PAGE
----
By Dan Hust
MONTICELLO On Tuesday, the Monticello Village Board voted 4-1 to give department heads and elected officials a three percent raise.
(A story in Tuesday’s Democrat incorrectly stated that such a vote occurred the prior week, due to inaccurate information provided to the paper.)
Trustee Carmen Rue was the lone dissenter.
“I didn’t ask for the increase,” she explained at the board meeting. “I think we should wait for the [new] budget.”
But Mayor Gordon Jenkins, Deputy Mayor TC Hutchins and trustees James Matthews and Larissa Bennett disagreed, and the measure passed.
Thirteen non-union employees, including the village’s leaders and board members, will get raises retroactive to August. Totalling just under $10,000 altogether, the raises match those given to union employees.
A new fairgrounds?
Cousins Brian Stickle and Andy Yeomans spoke during public comment, unveiling their plan to start a Monticello “booster club.”
“Our main goal is to build a Sullivan County fairgrounds,” Stickle said.
Both ideas have roots in Monticello’s past. According to Village Historian Tom Rue, a booster club existed earlier in the 20th century and raised funds for a Broadway fountain and decorative lampposts, though they no longer exist.
And at the end of Park Avenue is a field where fairs used to be held. It was also once an airport and is now a well site for the village.
Stickle, who’s also heavily involved in the Monticello Area Football and Cheerleading Organization (MAFCO), is seeking volunteers and welcomes inquiries at email@example.com.
The plan, he said, is eventually to create a 501c3 nonprofit with a board of directors, which can raise money for community-based projects.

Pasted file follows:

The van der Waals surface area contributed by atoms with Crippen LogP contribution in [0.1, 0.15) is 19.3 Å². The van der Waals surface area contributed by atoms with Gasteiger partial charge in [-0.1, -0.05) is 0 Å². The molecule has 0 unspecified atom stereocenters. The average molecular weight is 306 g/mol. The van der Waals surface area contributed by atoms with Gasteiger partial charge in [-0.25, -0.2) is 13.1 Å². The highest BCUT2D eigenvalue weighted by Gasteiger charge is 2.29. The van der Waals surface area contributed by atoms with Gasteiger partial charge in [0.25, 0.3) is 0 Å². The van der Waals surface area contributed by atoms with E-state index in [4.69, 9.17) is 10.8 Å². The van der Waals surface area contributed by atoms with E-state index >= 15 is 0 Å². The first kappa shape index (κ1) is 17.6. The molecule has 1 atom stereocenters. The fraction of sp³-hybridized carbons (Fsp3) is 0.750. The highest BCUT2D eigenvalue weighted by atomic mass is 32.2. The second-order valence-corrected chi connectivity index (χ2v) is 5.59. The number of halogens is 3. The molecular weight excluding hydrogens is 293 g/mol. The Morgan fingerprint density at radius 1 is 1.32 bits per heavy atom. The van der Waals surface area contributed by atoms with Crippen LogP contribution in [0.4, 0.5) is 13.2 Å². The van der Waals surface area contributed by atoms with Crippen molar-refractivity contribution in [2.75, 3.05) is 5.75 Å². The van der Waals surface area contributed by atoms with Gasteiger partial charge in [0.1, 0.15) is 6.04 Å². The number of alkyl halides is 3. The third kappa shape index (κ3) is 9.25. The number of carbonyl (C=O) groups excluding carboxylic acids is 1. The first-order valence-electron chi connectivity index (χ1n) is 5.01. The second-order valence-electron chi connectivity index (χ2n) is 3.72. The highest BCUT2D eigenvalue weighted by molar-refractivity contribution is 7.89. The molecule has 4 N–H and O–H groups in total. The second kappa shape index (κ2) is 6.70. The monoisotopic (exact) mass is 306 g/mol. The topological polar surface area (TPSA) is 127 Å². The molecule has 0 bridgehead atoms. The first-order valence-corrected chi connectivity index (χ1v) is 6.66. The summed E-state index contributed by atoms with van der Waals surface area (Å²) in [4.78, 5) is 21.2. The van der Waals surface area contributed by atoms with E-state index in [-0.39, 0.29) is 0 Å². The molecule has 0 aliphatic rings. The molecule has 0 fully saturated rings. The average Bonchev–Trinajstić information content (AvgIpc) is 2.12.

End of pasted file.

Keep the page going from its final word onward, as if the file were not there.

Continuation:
“Brian and I,” remarked Yeomans, “excel in that one area: raising money.”
Village officials encouraged Stickle and Yeomans to bring these ideas to Monticello’s Holiday Committee (of which both are already members) and work with Sullivan Renaissance.
Vehicle purchase tabled
The board tabled a resolution to purchase a 2012 Chevrolet Impala for the Police Department.
The $30,159.08 cost concerned Hutchins, who noted the employee comp/holiday time allocation in the current budget is almost exhausted (about $20,000 is left in the $155,000 line, said Hutchins).
Hutchins stated this was not about the specific purchase or the police department, but simply that he wanted to hold off on large purchases for now.
Rue said she was ready to vote, but the three other board members agreed with Hutchins to table the matter.
Jenkins, Rue and Bennett were sworn in at the beginning of the meeting, with this being Bennett’s first term and Jenkins’ and Rue’s second.
Bennett’s family and friends turned out for the ceremony, conducted by Village Attorney Dennis Lynch.
Rue was sworn in by Family Court Judge Mark Meddaugh.
“Thank you very much to all of the people who supported me,” Rue stated later (also thanking her husband, Tom, who endured her pre-election treks to virtually every front door in Monticello).
“This is my home,” she affirmed. “I love Monticello. ... The village is my family.”
Jenkins, too, expressed gratitude.
“I am humbled to be here serving this village,” he said, “and I’m going to give it my best shot.”
In other business
• Residents can now put their trash in 45-gallon containers for pickup, an increase from the prior 33-gallon maximum.
• The board reorganized on Tuesday, which included naming the Democrat as one of its official newspapers. Village Board meetings will continue to be held the first and third Tuesdays of the month at 7 p.m. at the village hall.